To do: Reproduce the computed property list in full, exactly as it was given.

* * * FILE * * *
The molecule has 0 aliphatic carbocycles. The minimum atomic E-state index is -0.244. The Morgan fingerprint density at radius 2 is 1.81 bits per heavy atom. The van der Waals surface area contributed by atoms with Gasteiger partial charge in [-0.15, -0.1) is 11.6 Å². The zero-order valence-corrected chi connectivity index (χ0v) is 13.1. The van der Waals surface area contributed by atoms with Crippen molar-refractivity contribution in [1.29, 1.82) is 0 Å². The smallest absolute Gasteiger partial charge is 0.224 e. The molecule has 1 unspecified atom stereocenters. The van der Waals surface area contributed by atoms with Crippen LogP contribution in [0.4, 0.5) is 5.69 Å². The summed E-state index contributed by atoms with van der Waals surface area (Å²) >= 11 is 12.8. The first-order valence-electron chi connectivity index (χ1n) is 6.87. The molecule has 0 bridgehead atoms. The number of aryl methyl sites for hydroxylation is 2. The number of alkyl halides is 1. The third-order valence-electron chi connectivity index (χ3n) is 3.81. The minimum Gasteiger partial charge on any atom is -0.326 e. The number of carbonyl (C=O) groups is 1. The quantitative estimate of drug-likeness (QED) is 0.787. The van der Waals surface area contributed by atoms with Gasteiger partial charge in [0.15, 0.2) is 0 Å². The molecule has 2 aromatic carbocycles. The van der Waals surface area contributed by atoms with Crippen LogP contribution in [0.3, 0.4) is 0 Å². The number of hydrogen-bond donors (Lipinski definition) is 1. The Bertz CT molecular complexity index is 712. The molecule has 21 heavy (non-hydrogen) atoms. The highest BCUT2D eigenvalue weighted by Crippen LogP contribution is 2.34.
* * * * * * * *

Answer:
The molecule has 0 aliphatic carbocycles. The minimum atomic E-state index is -0.244. The Morgan fingerprint density at radius 2 is 1.81 bits per heavy atom. The van der Waals surface area contributed by atoms with Gasteiger partial charge in [-0.15, -0.1) is 11.6 Å². The zero-order valence-corrected chi connectivity index (χ0v) is 13.1. The van der Waals surface area contributed by atoms with Crippen molar-refractivity contribution in [1.29, 1.82) is 0 Å². The smallest absolute Gasteiger partial charge is 0.224 e. The molecule has 1 unspecified atom stereocenters. The van der Waals surface area contributed by atoms with Crippen LogP contribution in [0.4, 0.5) is 5.69 Å². The summed E-state index contributed by atoms with van der Waals surface area (Å²) >= 11 is 12.8. The first-order valence-electron chi connectivity index (χ1n) is 6.87. The molecule has 0 bridgehead atoms. The number of aryl methyl sites for hydroxylation is 2. The number of alkyl halides is 1. The third-order valence-electron chi connectivity index (χ3n) is 3.81. The minimum Gasteiger partial charge on any atom is -0.326 e. The number of carbonyl (C=O) groups is 1. The quantitative estimate of drug-likeness (QED) is 0.787. The van der Waals surface area contributed by atoms with Gasteiger partial charge in [0.15, 0.2) is 0 Å². The molecule has 2 aromatic carbocycles. The van der Waals surface area contributed by atoms with Crippen LogP contribution in [0.3, 0.4) is 0 Å². The number of hydrogen-bond donors (Lipinski definition) is 1. The Bertz CT molecular complexity index is 712. The molecule has 21 heavy (non-hydrogen) atoms. The highest BCUT2D eigenvalue weighted by Crippen LogP contribution is 2.34.